“And nowhere is this precept more opposite than in this case, where the government has mustered all the resources at its disposal, not only to secure evidence against the Chief Justice but further to ensure his conviction,” he said.

Questionable evidence

While the evidence presented by the prosecution came from questionable sources, and was “grossly exaggerated,” Corona had “sufficiently addressed” the accusation against him on the filing of his SALN, as well the disclosure of his real properties, peso and dollar accounts, Marcos said.

Marcos said the Chief Justice explained that he was not obliged to declare the deposits under the Foreign Currency Deposit Act (FCDA),  and while this interpretation was being criticized as “flawed,” some officials agreed with the chief magistrate’s position.

“In view of the ambiguous situation created by the concurrent application of the 1987 Constitution, the SALN law, and the FCDU (foreign currency deposit unit) law, and absent a determinative judicial pronouncement that resolves the contrary positions on this legal issue, the Chief Justice must be presumed to have acted in good faith,” he said.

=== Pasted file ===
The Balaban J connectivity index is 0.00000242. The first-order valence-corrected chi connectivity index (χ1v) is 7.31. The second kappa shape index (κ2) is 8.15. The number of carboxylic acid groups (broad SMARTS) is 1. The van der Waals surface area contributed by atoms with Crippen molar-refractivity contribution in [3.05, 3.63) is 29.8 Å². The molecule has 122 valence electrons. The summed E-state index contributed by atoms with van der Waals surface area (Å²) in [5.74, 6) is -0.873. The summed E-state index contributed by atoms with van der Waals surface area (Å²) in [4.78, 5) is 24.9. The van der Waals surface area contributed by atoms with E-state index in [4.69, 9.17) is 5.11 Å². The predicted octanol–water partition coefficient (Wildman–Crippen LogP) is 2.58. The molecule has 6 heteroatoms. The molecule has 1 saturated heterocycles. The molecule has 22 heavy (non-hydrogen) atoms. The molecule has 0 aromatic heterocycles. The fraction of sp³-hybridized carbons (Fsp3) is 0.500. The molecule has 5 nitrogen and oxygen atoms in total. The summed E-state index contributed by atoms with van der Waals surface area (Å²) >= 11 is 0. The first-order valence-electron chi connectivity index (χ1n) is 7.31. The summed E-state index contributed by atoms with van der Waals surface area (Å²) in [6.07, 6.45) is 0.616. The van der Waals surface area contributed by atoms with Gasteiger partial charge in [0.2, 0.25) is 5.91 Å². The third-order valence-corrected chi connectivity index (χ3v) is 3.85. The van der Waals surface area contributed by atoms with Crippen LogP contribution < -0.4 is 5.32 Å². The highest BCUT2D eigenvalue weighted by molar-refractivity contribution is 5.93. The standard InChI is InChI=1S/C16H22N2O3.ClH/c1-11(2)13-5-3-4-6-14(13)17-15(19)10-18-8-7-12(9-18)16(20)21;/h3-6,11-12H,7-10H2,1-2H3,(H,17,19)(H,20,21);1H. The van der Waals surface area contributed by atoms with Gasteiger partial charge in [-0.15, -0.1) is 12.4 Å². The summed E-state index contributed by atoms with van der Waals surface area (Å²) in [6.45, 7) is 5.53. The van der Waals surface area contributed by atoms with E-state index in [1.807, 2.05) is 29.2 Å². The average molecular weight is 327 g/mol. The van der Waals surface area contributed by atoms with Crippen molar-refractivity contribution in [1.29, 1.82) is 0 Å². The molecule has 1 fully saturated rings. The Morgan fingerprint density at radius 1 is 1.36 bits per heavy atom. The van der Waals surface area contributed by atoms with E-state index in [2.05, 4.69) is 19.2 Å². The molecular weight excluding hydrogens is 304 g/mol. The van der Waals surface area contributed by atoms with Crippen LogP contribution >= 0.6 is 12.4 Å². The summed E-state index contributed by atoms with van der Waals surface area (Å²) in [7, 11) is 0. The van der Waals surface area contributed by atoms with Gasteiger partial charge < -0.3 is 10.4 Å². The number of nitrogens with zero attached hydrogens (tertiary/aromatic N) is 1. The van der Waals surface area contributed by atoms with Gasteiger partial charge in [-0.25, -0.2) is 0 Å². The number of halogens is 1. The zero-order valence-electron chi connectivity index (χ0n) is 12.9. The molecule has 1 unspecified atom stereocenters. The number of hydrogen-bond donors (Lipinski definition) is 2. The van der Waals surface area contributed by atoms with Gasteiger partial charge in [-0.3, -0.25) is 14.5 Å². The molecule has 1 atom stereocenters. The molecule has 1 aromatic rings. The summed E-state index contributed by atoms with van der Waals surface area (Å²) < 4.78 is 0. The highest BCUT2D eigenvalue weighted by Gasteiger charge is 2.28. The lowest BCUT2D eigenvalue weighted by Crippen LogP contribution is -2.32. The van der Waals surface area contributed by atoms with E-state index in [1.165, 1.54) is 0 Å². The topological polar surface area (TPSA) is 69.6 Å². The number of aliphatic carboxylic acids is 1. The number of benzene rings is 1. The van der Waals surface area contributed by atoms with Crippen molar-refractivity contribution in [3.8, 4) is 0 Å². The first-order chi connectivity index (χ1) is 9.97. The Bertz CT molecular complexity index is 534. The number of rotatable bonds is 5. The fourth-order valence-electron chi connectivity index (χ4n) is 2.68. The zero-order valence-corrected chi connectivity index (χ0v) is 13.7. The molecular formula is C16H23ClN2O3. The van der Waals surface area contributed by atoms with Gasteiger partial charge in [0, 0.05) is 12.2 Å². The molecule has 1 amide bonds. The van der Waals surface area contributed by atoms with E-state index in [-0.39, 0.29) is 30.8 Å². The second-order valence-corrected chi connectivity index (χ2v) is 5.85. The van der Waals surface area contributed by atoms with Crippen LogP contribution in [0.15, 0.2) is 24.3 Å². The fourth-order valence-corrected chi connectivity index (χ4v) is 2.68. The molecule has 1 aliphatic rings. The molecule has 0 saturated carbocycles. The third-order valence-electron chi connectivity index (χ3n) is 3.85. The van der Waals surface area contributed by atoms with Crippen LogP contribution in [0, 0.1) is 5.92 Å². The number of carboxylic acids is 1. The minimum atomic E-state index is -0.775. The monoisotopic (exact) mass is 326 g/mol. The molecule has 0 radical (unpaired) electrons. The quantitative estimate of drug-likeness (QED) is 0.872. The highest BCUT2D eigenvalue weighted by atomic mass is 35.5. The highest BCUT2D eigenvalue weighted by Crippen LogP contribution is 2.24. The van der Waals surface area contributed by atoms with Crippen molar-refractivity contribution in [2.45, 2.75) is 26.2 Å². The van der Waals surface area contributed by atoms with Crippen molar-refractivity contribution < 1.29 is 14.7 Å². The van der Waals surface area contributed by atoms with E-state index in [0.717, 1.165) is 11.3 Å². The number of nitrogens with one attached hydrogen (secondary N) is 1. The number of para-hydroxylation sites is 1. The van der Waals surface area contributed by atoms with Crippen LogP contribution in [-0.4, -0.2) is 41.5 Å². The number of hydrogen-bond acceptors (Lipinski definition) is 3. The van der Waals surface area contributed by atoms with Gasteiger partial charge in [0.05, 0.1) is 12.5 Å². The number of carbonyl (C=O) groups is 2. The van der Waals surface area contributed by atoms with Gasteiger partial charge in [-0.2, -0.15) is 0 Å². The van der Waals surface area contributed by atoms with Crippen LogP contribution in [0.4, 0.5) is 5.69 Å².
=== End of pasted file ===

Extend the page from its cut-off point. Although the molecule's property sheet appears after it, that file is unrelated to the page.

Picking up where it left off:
By culpable violation, the framers of the Constitution referred to its “willful and intentional violation” while “betrayal of public trust” was a catch-all phrase for acts violative of the oath of office, the senator said.

Both grounds, he added, were contemplated “to exclude unintentional or involuntary violations.” “Granting therefore that the Chief Justice violated the SALN law, this certainly does not rise to the level of an impeachable offense,” he said.